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[FYI] (Fwd) Security clamp on order at cyber cafe - eer not in China
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- Subject: [FYI] (Fwd) Security clamp on order at cyber cafe - eer not in China
- From: "Axel H Horns" <firstname.lastname@example.org>
- Date: Thu, 13 Jul 2000 21:32:22 +0000
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From: "Yaman Akdeniz" <email@example.com>
Organization: University of Leeds
Date sent: Thu, 13 Jul 2000 18:01:30 +0000
Subject: Security clamp on order at cyber cafe - eer not in China, in UK
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NCIS not so keen on cyber-cafes
Security clamp on order at cyber cafe
Daily Express, 08 July, 2000
BY LUCY McDONALD
SECURITY measures should be tightened in an attempt to deter
people from using cyber cafes for criminal activities, detectives said
Users can surf the Internet with complete anonymity, which makes the
places a haven for criminals. Soho nailbomber David Copeland visited
cyber cafes to downloaded bomb-making details from the world wide web.
Closed-circuit television, proof of identity and a greater emphasis on
recording users are options being considered by the National Crime
Mark Castell, head of the NCIS's hi-tech crime unit, said: "It is
obvious the anonymity offered by cyber cafes for criminals. The cafes
have to recognise criminal exploits."
The anonymity gives criminals huge advantages in acts ranging from
fraud to child abuse, said the director general of the NCIS John
Abbott. He said: "Hi-tech crime is growing and becoming a part of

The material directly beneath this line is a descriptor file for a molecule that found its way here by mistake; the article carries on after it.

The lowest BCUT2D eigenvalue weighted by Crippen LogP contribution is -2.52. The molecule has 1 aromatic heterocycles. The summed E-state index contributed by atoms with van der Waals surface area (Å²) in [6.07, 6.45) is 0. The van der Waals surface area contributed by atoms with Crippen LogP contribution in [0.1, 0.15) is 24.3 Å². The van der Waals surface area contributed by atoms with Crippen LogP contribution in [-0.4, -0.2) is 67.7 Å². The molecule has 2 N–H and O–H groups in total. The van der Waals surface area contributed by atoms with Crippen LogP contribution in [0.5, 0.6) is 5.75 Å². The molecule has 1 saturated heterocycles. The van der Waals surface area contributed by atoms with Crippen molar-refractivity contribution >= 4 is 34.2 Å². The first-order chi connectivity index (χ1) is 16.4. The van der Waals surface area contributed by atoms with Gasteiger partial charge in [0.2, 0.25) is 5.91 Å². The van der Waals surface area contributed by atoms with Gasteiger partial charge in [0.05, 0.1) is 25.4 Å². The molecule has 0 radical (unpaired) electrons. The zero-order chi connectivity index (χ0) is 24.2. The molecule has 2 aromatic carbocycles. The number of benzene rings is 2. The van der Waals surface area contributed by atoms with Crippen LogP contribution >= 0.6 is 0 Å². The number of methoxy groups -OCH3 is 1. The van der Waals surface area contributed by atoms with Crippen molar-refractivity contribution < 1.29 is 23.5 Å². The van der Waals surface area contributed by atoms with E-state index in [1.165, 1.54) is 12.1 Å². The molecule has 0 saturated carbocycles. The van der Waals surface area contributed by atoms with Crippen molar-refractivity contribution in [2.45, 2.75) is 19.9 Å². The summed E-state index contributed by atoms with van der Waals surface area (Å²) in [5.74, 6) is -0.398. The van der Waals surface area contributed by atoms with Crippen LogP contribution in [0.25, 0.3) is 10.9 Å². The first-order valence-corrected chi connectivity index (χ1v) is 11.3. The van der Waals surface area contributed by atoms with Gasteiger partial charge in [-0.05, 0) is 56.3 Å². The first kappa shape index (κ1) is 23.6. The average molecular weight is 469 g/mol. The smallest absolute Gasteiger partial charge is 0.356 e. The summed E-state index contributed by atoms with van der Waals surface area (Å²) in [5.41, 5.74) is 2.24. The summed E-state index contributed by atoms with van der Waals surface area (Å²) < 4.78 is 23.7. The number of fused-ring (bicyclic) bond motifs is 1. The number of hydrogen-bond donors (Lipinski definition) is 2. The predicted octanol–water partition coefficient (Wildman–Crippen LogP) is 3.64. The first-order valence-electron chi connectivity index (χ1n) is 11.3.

everyday policing. Bobbies on the 'cyberbeat' will be doing exactly
what bobbies on the beat do now. Technology is moving very quickly,
and it's important the law enforcement agencies are up to the pace."
New powers and a more co-ordinated approach will help police to
crack down on hi-tech criminals, who already use the Internet for drug
dealing, malicious hacking, money laundering, paedophilia, blackmail
and credit card fraud. Officers also warned that Internet providers
should scrutinise companies more and that an increase in cyber crime
would be seen before measures - both from the police and industry -
are introduced to prevent it.
The controversial Regulation of Investigatory Powers Bill, which some
technology industry experts described as a "snoopers' charter"
enabling NCIS and MI5 to read every e-mail sent in the UK, is simply
updating current police powers, said Mr Abbott.
"There is a misconception that law enforcement has the time or the
inclination to be looking at every Tom, Dick and Harry's activities,"
he said. The United States has identified 1,600 suspect web sites in
C Express Newspapers, 2000
Mr. Yaman Akdeniz,
Director, Cyber-Rights & Cyber-Liberties (UK)
Tel: +44 (0)498 865116
Read the CR&CL (UK) Reports at:
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